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oscarthegrouch
09-20-2005, 22:05
Got my Tech license this week and was attemting my first contact this evening. I bought a used radio and something wasn't set quite right, so I was having some difficulty. Some guy breaks in and said I "shouldn't interrupt a QSL to program a radio, that I should contact the owner of the repeater." So I apologised and signed off. There was no conversation on the freq before my call, & none after. I have reset the radio and want to try again, but im afraid this chump is still there. Is this how things are done on the ham bands? If so, I have a Yaesu FT-60R for sale. I don't need his type. <p>
Should I wait for the next club meeting and get someone to help with the radio, or try calling a specific station & see what response I get? his really bums me out. I've wanted to do this for years, finally get my license, and now I want to get out...all in one week!<p>
Don

martho
09-21-2005, 14:55
Oscar,

Let's start by figuring out a few things.

1. QSL means "Can you acknowledge receipt?" QSO would be the correct term.
2. If the repeater is not in use, go ahead and throw out your call. If there is no traffic on the machine, that is the best time to get everything ironed out and working properly. The best way to learn, is to do it.
3. Get the call of the guy who told you this and next time you transmit, call him and ask him to help. Might be a good way for everyone to get on the same page.
4. The owner of a specific repeater is often unknown and many times
the trustee of the machine is the only person known. However, there is no reason to contact the trustee just because you want to use the machine.
5. There is a large learning curve in ham radio, however everyone sees things differently. There is a ham on our 440 repeater who uses his callsign at the end of EVERY transmission. It drives me absolutely nutz, but the other members dont seem to care. Once again, it is all personal preference. Just go out and do it.
6. In what area of the country are you located? Odds are there are several machines within a reasonable distance for you to work.
7. Just have fun. This is a hobby and an enjoyable one. Dont let one jamoke get you down because he was being a jag to the new guy!

Please post your questions here as there are many other hams here who are happy to assist you

oscarthegrouch
09-21-2005, 18:04
for the words of encouragement. Yes, there are several repeaters within striking distance. After I reset the radio I talked with another ham that took the test the same night I did. No one complained! Must have been something the previous owner had programmed in. But, thanks for letting me vent.

Don

GSD17
09-22-2005, 09:47
Don't sweat it, not all hams are as polite and helpfull as the majority of us. There are a few in my area that I can think of that really cheese me off when I hear them rag new people. Dont give up, its alot to learn, but the only way to learn is to jump in and do it. Thats what I had to do... Good Luck 73s KI4FKW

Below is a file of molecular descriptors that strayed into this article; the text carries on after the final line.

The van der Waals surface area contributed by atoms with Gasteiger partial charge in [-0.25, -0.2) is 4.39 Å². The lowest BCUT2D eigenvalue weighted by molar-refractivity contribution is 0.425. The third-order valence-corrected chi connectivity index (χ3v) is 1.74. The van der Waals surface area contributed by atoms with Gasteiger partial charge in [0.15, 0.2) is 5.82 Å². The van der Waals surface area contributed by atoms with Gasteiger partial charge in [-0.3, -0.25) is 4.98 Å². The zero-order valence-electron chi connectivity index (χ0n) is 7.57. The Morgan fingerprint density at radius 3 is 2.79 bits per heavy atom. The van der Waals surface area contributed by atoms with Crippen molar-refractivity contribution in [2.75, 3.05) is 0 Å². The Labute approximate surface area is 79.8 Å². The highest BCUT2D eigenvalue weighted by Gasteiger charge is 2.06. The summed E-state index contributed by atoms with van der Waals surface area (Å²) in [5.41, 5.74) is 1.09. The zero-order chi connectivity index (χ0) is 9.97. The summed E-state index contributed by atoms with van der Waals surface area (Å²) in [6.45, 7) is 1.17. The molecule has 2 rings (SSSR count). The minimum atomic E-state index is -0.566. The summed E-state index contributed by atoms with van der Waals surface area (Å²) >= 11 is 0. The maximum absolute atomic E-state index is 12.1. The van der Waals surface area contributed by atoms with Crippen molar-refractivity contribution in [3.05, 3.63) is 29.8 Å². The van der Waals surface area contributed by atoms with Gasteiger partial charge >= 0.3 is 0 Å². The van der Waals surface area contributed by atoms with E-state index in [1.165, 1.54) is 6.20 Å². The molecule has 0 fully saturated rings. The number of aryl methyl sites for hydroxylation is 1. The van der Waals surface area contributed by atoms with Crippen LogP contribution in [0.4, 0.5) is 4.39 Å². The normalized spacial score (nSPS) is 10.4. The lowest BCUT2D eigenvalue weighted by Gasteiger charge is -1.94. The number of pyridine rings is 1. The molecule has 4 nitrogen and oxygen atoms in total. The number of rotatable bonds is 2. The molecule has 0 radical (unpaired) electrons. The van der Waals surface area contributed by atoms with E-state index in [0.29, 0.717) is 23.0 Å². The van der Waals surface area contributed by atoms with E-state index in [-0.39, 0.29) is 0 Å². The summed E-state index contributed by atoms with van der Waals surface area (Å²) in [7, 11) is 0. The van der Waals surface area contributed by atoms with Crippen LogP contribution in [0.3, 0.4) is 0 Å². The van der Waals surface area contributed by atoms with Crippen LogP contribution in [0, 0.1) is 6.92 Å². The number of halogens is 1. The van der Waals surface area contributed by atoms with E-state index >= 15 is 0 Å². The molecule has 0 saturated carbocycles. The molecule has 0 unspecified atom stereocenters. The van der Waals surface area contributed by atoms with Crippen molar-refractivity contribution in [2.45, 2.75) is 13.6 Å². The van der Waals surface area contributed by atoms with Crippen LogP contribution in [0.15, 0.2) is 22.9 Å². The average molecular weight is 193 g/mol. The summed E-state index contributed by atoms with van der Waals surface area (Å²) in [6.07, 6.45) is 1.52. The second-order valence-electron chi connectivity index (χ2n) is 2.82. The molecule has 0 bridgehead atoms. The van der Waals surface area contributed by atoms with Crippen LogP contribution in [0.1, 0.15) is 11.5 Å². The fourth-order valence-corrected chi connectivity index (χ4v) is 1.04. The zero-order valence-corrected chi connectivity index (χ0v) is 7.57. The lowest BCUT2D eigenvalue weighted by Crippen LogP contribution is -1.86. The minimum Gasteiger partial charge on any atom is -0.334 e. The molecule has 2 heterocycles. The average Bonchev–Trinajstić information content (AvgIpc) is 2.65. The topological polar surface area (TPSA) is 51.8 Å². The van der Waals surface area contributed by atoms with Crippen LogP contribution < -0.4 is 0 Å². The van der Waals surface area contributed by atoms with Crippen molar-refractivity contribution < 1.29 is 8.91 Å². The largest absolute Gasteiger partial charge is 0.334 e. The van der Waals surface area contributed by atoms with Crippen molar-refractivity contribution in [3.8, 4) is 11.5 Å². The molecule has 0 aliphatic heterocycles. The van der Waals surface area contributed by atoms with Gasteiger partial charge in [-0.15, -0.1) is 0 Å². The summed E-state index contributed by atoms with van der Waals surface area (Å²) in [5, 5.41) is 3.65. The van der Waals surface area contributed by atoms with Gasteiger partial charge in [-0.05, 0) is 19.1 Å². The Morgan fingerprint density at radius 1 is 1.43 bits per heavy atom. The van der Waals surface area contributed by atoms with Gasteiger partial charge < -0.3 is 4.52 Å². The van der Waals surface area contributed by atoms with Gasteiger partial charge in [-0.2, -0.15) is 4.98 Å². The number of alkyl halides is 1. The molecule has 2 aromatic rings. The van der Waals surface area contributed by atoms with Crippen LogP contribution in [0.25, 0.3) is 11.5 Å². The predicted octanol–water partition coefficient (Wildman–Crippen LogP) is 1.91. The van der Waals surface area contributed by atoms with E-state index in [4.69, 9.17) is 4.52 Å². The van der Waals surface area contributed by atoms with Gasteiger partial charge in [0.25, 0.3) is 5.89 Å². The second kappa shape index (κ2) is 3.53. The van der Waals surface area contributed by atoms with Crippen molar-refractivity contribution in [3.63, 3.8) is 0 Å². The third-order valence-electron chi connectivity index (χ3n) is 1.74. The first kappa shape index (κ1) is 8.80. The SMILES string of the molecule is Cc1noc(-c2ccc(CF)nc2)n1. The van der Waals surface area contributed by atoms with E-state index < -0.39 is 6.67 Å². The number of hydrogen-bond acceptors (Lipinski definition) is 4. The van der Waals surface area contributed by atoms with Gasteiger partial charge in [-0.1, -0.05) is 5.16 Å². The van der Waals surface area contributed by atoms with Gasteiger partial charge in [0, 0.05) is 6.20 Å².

TaxCop
09-27-2005, 23:38
Unfortunately, some in the ham community are not the friendliest folks in town. You will find people that sit and monitor a repeater or frequency all day and never say a word, only to get on as soon as someone signs on just to tell them that the frequency is in use. Not sure what they are using it for other than to listen to the quiet, but there are some oddballs out there.

Another possibility is that you were on a closed repeater. That could be why you were asked to contact the repeater owner. People on closed repeaters are very protective. I have mixed feelings on closed repeaters. I understand the concept and some of their reasons, but it does not seem to be in the spirit of ham radio. Nonetheless, they should have ID'd their call as well.

Don't let one not so friendly voice discourage you from your chosen hobby. We were all new at one time and it takes a little getting used to.

lomfs24
09-28-2005, 14:59
I am relatively new to ham radio and I have seen several references to "closed" repeaters. I have always figured that if it is published in the ARRL repeater guide that it is probably open. Is that not a reliable method? I live in an area where there are no closed repeaters so I am not really familiar with the whole closed repeater thing.

martho
09-28-2005, 15:28
There is usually a C for closed in the repeater directory.

You can also look it up online

Here is the IL Repeater Assoc. http://www.ilra.net

Im sure your state has something similar

lomfs24
09-28-2005, 15:59
Yeah, now that you mention it, I do remember seeing a C in the repeater directory.

Thanks for the reminder.

TaxCop
09-28-2005, 19:17
Sounds like you ventured onto a closed repeater. Unless you are a member of the group or are invited by a member, you will very likely be asked to change frequencies and go to an open repeater. Be sure to check your repeater directory to make sure it is an open repeater, otherwise you may receive another not so pleasant request to go away.